The map in my hand says theres a route across the river. Common sense indicates it must be a bridge. And though my vision still isnt playing tricks on me after our grueling 2700km road trip under a scorching Deccan sun, I can say with conviction that there isnt so much as a slab of concrete anywhere along the course of the Vashishthi. I have a feeling weve strayed off track. But then, thats how all expeditions go, dont they? 

       So, while the two Scorpios were traveling in now stand by the river cooling their engines, I sit with the sea breeze on my face, pondering over the incredible historical journey that has just passed us by. We are now in Dabhol, a tiny fishing hamlet on the Maharashtrian coast, made famous in the past by a scam called Enron. Mumbai, from where we had set out 10 days ago, is about 150km away – on the other side of the river.

                                CAVE TEMPLES IN BADAMI

Given its present character, its difficult to visualize Dabhol as the bustling port it was, when Russian traveler Afanasy Nikitin came visiting India 500 years ago. A merchant by occupation, he traveled through the Deccan, spending four years documenting a foreign country, before setting off for his homeland in 1473. Dabhol is where he boarded a ship that was to take him back to Russia.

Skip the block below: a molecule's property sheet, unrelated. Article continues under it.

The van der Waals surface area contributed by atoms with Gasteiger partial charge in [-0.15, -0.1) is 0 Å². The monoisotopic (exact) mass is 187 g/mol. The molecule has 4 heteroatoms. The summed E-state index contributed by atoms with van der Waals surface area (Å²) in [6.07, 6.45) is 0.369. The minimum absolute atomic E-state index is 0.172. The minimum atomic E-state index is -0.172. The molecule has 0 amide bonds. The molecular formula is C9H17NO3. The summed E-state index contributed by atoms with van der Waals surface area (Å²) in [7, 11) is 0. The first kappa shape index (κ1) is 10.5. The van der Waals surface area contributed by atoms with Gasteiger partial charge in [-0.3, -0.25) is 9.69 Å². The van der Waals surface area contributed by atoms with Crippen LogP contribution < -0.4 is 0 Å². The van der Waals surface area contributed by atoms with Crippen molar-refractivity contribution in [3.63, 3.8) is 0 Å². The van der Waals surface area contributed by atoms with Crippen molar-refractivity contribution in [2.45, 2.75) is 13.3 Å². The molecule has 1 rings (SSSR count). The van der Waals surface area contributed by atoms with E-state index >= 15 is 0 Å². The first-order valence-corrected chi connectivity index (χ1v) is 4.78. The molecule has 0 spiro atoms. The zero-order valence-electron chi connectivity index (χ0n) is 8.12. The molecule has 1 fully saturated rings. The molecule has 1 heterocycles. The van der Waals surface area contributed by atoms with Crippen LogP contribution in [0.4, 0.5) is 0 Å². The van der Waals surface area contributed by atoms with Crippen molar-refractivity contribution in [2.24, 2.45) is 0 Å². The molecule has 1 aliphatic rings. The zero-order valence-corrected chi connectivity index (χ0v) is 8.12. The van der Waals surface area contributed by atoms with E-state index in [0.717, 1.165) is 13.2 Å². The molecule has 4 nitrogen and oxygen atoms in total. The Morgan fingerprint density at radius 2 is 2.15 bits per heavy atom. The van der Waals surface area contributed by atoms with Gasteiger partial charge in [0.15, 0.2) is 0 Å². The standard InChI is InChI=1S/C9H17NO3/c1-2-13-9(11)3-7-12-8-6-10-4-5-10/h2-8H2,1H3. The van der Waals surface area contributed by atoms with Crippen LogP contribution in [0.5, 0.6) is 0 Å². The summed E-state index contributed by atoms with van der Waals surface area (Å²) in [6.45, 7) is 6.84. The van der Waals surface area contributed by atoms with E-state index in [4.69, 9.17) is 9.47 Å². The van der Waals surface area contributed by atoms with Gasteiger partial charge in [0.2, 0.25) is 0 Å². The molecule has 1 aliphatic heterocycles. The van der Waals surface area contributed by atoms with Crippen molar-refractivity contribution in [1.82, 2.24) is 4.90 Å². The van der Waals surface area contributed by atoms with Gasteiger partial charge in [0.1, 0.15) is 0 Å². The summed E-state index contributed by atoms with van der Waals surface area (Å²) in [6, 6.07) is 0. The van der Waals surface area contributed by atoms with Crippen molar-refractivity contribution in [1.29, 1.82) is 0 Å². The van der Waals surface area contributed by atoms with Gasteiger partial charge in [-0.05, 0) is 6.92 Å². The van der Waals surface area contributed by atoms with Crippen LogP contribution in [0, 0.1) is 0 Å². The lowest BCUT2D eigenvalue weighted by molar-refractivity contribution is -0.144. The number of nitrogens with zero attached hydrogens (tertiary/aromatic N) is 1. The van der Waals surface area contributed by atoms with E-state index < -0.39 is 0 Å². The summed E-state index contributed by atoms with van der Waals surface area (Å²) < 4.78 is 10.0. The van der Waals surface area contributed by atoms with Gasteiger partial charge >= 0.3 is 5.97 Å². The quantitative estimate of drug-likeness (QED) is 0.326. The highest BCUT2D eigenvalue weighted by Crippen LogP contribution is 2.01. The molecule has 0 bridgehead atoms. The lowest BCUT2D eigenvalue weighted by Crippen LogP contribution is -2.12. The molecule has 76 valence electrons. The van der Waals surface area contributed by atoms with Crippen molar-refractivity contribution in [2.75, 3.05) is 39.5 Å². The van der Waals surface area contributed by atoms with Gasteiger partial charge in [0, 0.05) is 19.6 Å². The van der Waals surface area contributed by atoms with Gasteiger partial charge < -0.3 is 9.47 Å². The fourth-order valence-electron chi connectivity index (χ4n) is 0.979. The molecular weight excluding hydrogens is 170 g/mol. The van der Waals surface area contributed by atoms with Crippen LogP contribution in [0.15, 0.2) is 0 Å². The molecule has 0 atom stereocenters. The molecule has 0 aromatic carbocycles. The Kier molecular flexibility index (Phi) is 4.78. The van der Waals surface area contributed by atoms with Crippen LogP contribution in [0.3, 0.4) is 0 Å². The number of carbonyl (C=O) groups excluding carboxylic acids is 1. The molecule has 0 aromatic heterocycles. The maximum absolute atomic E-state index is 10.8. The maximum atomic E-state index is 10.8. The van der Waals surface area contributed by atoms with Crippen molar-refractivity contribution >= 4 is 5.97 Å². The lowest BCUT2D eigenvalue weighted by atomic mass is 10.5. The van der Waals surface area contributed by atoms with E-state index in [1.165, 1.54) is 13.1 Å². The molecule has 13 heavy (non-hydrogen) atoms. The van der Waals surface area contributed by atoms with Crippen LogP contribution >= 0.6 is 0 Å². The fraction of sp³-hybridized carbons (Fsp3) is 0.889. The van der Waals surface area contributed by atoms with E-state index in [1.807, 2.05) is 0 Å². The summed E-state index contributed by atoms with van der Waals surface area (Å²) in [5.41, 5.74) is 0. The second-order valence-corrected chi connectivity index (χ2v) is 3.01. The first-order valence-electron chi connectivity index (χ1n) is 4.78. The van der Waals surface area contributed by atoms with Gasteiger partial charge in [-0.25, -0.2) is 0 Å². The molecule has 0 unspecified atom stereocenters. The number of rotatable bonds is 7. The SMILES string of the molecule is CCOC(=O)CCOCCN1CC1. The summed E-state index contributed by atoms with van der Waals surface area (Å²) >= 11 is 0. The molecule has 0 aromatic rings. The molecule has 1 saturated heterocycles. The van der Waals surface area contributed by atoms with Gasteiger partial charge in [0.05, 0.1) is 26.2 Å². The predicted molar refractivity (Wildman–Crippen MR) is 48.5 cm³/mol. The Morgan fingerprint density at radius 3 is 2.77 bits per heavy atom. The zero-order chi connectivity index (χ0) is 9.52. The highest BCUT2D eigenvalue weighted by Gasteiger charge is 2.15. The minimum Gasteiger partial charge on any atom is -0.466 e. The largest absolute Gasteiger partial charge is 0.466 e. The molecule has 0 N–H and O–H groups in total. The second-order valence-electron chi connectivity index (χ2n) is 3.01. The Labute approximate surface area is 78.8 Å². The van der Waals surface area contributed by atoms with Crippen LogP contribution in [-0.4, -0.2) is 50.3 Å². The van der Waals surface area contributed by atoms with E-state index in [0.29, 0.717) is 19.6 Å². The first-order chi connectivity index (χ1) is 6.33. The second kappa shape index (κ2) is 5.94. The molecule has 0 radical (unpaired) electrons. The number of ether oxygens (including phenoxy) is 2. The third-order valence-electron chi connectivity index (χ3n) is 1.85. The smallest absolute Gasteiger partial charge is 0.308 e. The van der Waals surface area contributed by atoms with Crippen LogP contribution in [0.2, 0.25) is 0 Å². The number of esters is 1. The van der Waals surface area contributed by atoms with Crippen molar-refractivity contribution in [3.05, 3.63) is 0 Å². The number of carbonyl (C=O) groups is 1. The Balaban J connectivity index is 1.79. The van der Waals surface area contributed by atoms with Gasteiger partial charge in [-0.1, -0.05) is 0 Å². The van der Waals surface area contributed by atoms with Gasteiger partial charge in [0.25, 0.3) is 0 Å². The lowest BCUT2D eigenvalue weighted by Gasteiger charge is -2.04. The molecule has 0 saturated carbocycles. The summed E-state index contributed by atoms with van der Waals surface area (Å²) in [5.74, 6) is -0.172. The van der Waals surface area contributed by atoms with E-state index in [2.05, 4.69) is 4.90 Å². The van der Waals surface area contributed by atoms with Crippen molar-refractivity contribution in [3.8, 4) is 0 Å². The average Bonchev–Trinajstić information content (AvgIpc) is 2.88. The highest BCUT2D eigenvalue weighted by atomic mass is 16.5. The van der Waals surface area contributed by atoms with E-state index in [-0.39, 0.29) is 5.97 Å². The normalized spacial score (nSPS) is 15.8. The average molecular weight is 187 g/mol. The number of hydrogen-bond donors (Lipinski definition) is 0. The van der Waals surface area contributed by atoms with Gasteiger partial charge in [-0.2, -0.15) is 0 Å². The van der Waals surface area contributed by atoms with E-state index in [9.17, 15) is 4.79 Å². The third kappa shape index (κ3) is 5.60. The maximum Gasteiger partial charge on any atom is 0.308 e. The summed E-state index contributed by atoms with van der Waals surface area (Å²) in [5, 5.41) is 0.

In the glove compartment of our car was a copy of the notes Nikitin had maintained during his journey. It was, in fact, the very document that had scripted our trip. In the 60th year of Indo-Russian diplomatic relations, we – a team of seven people from different walks of life – had come together to embark on an expedition that was unique, to say the least. Led by adventure Phalguni Matilal and historian Hari Vasudevan, our sojourn that began on March 24 attempted to retrace the epic journey made by the Russian traveler centuries ago.